How an image of Kim Kardashian turned around Paper magazine’s fortunes
Just two years ago it’s likely that you hadn’t heard of 30-year-old indie magazine Paper, but a plan to #breaktheinternet and a naked Kim Kardashian turned that around in 2014, transforming the ailing publication in a complete 180.
The decision to ‘break the internet’ came from chief creative officer Drew Elliot who returned to Paper in 2014 after a stint at theAudience at a time when the business was “lopsided”, with 65 per cent of revenue coming from the magazine itself, and just 13 per cent from digital assets and its website.
“In 1996 we were the first lifestyle magazine online, it was an amazing time but we hadn’t really gotten there and needed a new way of thinking about things,” said Elliot, speaking at this week’s FashTech event in London.
“Even with the name Paper we are the underdogs at the very start of things how do you turn that around [in the digital era]”.
The magazine was redesigned and its logo returned to the original 1984 typeface to play on nostalgia which “over performs in social” with busy cover lines stripped away to create the look of a movie poster. “We had to stop thinking like a magazine and start thinking about Paper as an entertainment company,” said Elliot.
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“We decided how do we use the printed mag to create a digital sensation and that big idea was break the internet and we booked Kim Kardashian to be on the front cover in September .”
In what would be a fortuitous turn of events Kardashian was unable to shoot the cover in time to make the September issue, so Elliot made the decision to dedicate its annual November art issue to the reality TV star and the power of social media and virality.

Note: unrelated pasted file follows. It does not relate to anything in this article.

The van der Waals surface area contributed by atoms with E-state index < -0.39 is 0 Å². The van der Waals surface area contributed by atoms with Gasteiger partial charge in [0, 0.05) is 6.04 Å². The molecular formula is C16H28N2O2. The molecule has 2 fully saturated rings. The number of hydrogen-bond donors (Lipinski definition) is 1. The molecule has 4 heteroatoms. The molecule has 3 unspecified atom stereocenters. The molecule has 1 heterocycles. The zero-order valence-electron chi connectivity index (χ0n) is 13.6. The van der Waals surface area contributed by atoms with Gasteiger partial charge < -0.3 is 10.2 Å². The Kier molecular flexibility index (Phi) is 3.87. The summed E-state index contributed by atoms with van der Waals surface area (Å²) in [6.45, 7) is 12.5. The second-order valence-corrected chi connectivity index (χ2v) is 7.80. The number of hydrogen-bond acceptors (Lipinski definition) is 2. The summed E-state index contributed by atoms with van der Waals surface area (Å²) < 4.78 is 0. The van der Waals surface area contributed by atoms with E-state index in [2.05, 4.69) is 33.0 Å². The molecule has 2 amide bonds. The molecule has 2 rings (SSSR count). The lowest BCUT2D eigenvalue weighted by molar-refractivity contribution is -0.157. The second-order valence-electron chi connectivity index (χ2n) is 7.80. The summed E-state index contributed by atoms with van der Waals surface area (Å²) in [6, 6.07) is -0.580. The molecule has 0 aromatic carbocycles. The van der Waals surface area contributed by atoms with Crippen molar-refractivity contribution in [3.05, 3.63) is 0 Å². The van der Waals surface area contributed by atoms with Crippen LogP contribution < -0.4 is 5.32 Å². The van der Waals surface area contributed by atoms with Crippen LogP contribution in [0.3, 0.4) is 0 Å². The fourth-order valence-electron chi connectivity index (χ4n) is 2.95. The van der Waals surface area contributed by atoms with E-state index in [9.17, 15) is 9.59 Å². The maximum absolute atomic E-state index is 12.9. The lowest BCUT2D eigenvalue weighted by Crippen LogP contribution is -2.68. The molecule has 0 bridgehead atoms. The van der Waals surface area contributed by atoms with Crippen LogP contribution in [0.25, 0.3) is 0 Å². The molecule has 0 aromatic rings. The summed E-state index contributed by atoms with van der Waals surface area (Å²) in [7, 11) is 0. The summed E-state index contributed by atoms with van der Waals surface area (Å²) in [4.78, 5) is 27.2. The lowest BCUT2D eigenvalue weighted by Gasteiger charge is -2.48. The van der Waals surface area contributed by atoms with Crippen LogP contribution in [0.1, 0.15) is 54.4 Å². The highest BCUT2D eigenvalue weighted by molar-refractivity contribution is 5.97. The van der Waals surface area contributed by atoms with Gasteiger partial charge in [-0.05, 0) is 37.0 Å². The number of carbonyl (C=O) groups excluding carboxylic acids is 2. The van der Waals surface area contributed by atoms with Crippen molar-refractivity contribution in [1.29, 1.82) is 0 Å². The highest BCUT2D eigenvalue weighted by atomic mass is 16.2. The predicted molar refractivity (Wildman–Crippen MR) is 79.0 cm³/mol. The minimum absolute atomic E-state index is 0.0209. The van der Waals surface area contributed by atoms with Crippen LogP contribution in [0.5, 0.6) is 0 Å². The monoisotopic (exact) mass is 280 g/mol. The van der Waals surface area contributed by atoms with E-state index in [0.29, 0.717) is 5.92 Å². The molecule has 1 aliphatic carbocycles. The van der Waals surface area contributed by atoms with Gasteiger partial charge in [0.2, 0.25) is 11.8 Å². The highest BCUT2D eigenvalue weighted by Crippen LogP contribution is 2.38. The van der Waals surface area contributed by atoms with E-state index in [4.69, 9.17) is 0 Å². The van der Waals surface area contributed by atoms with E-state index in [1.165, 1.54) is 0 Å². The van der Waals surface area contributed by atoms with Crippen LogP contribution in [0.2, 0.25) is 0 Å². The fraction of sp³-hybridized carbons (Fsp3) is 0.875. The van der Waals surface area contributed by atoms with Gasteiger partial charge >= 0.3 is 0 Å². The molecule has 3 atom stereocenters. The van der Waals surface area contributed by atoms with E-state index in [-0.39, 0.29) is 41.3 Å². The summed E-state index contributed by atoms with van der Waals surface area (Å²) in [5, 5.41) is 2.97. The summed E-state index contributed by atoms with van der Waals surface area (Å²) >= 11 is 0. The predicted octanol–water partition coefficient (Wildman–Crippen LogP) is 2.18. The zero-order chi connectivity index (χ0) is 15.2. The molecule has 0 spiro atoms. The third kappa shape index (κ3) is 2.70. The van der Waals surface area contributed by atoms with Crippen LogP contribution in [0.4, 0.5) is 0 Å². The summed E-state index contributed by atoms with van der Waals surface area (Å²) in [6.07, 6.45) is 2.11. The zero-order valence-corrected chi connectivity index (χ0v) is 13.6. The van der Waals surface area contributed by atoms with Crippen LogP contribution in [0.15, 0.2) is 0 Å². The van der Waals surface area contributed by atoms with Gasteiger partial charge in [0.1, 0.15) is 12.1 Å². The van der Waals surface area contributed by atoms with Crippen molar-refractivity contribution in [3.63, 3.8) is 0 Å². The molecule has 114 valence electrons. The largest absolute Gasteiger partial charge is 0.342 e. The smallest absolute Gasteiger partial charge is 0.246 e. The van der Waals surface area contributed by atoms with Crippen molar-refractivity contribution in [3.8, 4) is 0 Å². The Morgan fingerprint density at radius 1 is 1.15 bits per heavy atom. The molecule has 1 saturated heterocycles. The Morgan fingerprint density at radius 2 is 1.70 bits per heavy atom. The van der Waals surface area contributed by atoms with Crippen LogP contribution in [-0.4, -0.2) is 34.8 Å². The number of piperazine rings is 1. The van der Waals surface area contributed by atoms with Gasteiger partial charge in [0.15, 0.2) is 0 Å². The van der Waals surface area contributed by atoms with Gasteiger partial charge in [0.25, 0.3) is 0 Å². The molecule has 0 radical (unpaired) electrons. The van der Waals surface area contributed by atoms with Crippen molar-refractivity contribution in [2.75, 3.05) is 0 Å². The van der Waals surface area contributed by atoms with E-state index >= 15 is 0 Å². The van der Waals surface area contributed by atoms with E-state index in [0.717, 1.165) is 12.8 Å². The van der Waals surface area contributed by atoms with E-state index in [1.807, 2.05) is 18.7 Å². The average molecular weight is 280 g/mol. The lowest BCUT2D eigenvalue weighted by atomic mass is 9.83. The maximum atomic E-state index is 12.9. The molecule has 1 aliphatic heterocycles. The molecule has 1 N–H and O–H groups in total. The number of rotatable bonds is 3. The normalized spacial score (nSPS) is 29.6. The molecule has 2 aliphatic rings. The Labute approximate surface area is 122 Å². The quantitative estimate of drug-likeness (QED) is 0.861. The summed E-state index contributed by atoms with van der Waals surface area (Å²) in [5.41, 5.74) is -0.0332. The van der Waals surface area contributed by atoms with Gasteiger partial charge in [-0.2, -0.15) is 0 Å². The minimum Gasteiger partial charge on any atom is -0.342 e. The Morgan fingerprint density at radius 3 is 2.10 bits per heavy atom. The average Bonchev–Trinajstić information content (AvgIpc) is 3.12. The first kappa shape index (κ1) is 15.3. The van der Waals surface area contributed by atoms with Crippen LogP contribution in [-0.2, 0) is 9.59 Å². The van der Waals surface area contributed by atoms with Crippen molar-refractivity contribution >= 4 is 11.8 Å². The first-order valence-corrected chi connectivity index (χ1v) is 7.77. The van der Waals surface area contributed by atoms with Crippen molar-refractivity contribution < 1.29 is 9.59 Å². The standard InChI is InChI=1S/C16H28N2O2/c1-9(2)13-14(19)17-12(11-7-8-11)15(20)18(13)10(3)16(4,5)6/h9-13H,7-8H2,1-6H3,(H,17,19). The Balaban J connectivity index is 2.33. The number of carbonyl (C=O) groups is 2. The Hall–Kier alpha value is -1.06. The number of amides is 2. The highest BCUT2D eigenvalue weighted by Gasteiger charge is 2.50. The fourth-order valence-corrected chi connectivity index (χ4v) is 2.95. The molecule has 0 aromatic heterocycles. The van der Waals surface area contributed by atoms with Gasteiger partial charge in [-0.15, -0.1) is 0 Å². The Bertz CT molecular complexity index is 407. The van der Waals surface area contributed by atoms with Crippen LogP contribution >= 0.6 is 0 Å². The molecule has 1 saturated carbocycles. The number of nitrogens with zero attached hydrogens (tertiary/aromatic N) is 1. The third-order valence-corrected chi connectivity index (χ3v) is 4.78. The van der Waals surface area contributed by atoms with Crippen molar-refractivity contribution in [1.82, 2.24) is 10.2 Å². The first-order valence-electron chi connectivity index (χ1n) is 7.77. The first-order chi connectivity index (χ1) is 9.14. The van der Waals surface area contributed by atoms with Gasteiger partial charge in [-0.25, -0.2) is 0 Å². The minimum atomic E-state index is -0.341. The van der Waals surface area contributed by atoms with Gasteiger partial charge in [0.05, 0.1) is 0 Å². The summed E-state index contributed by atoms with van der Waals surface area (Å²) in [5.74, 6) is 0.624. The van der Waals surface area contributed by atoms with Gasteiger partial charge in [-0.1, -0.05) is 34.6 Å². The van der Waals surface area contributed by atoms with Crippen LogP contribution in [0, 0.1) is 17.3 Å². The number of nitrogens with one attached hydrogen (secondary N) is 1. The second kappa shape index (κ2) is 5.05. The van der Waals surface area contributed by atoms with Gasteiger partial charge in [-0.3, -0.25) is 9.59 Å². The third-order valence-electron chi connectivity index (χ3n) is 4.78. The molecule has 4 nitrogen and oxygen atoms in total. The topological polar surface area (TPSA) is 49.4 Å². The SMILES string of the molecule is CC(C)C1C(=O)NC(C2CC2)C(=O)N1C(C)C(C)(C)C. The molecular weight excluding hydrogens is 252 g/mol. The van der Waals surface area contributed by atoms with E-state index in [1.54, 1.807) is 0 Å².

Paper worked with a variety of Instagram stars such as The Fat Jew to leverage a power house of a combined 127 million fans and followers, to essentially “have the internet inside a printed magazine”.
On the day of release each of the Instagram starts released images in a ripple effect and the now iconic image of Kardashian posing with a champagne bottle resting on her bottom, as well as a serious of naked alternatives, sent the internet in to a frenzy, with 50 million people clicking on Paper’s website and social channels.
The magazine’s Instagram followers jumped by 326 per cent, Tumblr increased by 125 per cent and on the day of release 1 per cent of US traffic went to papermag.com.
“The break the internet hashtag created a tension in side of social media, did she break the internet? Did she not break the internet? It’s unbreakable it’s not a thing to break it created excitement and it was fun.
“And our company is totally different today… We learnt so much and our traffic is 10 times what it was a year ago, and revenue in digital will [now] overcome the magazine.”